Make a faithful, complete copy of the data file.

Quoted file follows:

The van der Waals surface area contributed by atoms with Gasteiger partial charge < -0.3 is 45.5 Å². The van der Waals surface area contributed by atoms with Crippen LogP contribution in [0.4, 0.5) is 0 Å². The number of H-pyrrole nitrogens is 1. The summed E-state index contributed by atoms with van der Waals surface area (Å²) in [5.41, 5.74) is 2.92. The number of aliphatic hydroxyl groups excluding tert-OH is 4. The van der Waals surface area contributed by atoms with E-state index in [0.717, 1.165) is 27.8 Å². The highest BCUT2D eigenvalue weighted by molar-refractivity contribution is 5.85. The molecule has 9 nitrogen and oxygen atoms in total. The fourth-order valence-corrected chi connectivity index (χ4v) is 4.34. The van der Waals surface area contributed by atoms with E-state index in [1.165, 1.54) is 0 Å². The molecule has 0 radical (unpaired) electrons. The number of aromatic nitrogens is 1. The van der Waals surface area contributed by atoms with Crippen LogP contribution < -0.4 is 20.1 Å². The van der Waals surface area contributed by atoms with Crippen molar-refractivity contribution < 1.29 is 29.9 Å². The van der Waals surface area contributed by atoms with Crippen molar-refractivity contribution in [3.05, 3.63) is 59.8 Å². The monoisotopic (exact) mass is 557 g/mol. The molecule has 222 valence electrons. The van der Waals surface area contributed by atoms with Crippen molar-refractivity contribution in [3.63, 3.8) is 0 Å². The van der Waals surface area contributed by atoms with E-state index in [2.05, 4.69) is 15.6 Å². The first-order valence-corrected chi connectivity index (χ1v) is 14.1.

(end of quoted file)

The van der Waals surface area contributed by atoms with Gasteiger partial charge < -0.3 is 45.5 Å². The van der Waals surface area contributed by atoms with Crippen LogP contribution in [0.4, 0.5) is 0 Å². The number of H-pyrrole nitrogens is 1. The summed E-state index contributed by atoms with van der Waals surface area (Å²) in [5.41, 5.74) is 2.92. The number of aliphatic hydroxyl groups excluding tert-OH is 4. The van der Waals surface area contributed by atoms with E-state index in [0.717, 1.165) is 27.8 Å². The highest BCUT2D eigenvalue weighted by molar-refractivity contribution is 5.85. The molecule has 9 nitrogen and oxygen atoms in total. The fourth-order valence-corrected chi connectivity index (χ4v) is 4.34. The van der Waals surface area contributed by atoms with E-state index in [1.165, 1.54) is 0 Å². The molecule has 0 radical (unpaired) electrons. The number of aromatic nitrogens is 1. The van der Waals surface area contributed by atoms with Crippen LogP contribution < -0.4 is 20.1 Å². The van der Waals surface area contributed by atoms with Crippen molar-refractivity contribution < 1.29 is 29.9 Å². The van der Waals surface area contributed by atoms with Crippen molar-refractivity contribution in [3.05, 3.63) is 59.8 Å². The monoisotopic (exact) mass is 557 g/mol. The molecule has 222 valence electrons. The van der Waals surface area contributed by atoms with Crippen molar-refractivity contribution in [3.63, 3.8) is 0 Å². The van der Waals surface area contributed by atoms with E-state index in [2.05, 4.69) is 15.6 Å². The first-order valence-corrected chi connectivity index (χ1v) is 14.1.